In mid-May, attendees from business, government and research organizations gathered in St. Louis, Missouri for FOSS4G North America 2018 to share their passion, expertise and ideas about how to use open-source software to collaborate and accelerate innovation. The Maxar Technologies’ Radiant Solutions team was there as well to present, learn—and as a corporate sponsor—since we share the mission of FOSS4G: to develop new and better ways to leverage free and open-source software to drive geospatial insights.

This year’s conference showcased record attendance, innovative open source projects, a strong foundation of corporate sponsorships and the most extensive-ever participation by the U.S. government as well as attendees from outside North America—reflecting the growing interest in and use of open source geospatial software.

Maxar Technologies is at the nexus of the new space economy, positioned at the intersection of what’s new and what’s possible. With the combined capabilities of our four businesses (SSL, MDA, DigitalGlobe and Radiant Solutions) Maxar does what no single company can, deliver integrated space solutions -- including ones that leverage open innovation -- to solve our customers’ most complex challenges.

As Maxar’s geospatial analytics business, Radiant Solutions, reveals insights enabled by open source software and open data innovation. We believe that breakthrough insights unlock infinite possibiliites. To get to that place of possibility faster, we’re all about making open source more effective in three major ways:

  1. Improving open source software. At the conference, we were able to engage with users and developers on two of our most important projects: GeoWave and PDAL. GeoWave, developed by Radiant Solutions, is an open source software library that leverages the scalability of cloud computing, enabling users to quickly and efficiently index and search massive sets of multi-dimensional data. Our GeoWave development team (Rich Fecher, Michael Whitby and Eric McDonald) did two presentations and a workshop about the improvements we are driving for GeoWave. PDAL (Point Data Abstraction Library) is open source software for processing point cloud data. Our PDAL/Point Cloud/algorithm lead Brad Chambers presented on current and future improvements to PDAL. Improved open source software leads to better tools and technologies for extracting actionable insights from vast data to drive to decisions and actions with speed and confidence.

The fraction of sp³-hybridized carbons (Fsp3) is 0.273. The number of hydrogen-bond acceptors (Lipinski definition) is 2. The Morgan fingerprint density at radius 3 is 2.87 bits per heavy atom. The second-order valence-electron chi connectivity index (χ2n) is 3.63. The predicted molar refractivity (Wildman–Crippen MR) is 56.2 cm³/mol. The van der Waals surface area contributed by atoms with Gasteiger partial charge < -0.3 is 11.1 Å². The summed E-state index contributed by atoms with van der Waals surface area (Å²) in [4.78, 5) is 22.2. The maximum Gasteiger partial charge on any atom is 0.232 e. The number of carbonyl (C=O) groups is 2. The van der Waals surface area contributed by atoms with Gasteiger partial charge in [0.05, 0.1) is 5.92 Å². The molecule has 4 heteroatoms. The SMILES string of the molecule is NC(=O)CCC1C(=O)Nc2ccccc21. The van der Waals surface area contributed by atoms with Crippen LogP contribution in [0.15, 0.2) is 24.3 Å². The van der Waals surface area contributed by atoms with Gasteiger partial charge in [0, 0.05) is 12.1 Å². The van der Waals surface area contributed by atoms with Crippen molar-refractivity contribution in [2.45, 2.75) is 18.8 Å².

1. Making open data more accessible and effective for open source software developers and other users. OpenStreetMap is a map of the world, created by hundreds of thousands of people and enabled by imagery and open license map editing software. Radiant Solutions’ Josh Sisskind led a panel on Working with OpenStreetMap,” which is something we should spend even more time on at FOSS4G events. More people spending more time on OpenStreetMap focused on under-mapped areas of the world leads to a more complete and up to date map of the globe available to support disaster response and humanitarian missions. In addition, Todd Bacastow led a “Birds-of-a-Feather” session to gather together like-minded developers to engage in the SpaceNet Challenge. SpaceNet is Radiant Solutions’ way of helping developers access commercial satellite imagery and labeled training data designed to accelerate the development of machine learning algorithms for extracting information from imagery.
  1. Building out the open source ecosystem to make it the best model for geospatial projects, partnering and solutions. Radiant Solutions Scott Clark led an excellent workshop on Delivering Solutions Using Open Source Software and how FOSS4G enables creating and running a successful project. I organized a B2B networking event that brought together 50 attendees from more than 30 companies, agencies and NGOs who are using and/or producing open source geo software.

Here are a few of the many highlights of the event:

  • The strong participation by NGA (the National Geospatial-Intelligence Agency), both in number of attendees and its highly visited exhibit-hall booth. NGA’s Mark Munsell kicked off the conference with a great keynote (“May the FOSS Be With You”) that reflected his software development background, his humor and his affinity for the crowd of engineers, as well as NGA’s strong support of open source geo projects going back many years. My bet is NGA engaged a lot of software developer recruiting prospects in St. Louis!
  • In his outstanding keynote. “Towards a Queryable Earth,” Chris Holmes hit a home run with his blend of FOSS inspiration and down-in-the-weeds tech that really resonated with the developer-heavy FOSS4G NA crowd. Chris’s clear, nine-step roadmap for making the world of geospatial tech more open (and more effective for “The World”) was a huge hit.

I’ll wrap up by noting something that was not, strictly speaking, on the agenda of FOSS4G NA: the highly successful GDAL barn raising effort. Led by Howard Butler, this effort to get FOSS4G-using organizations to fund core IT that drives our ecosystem (GDAL) was one of the hot topics of the conference, and a great reflection of the overall strength of the FOSS4G community. It was a great coda to a super event!

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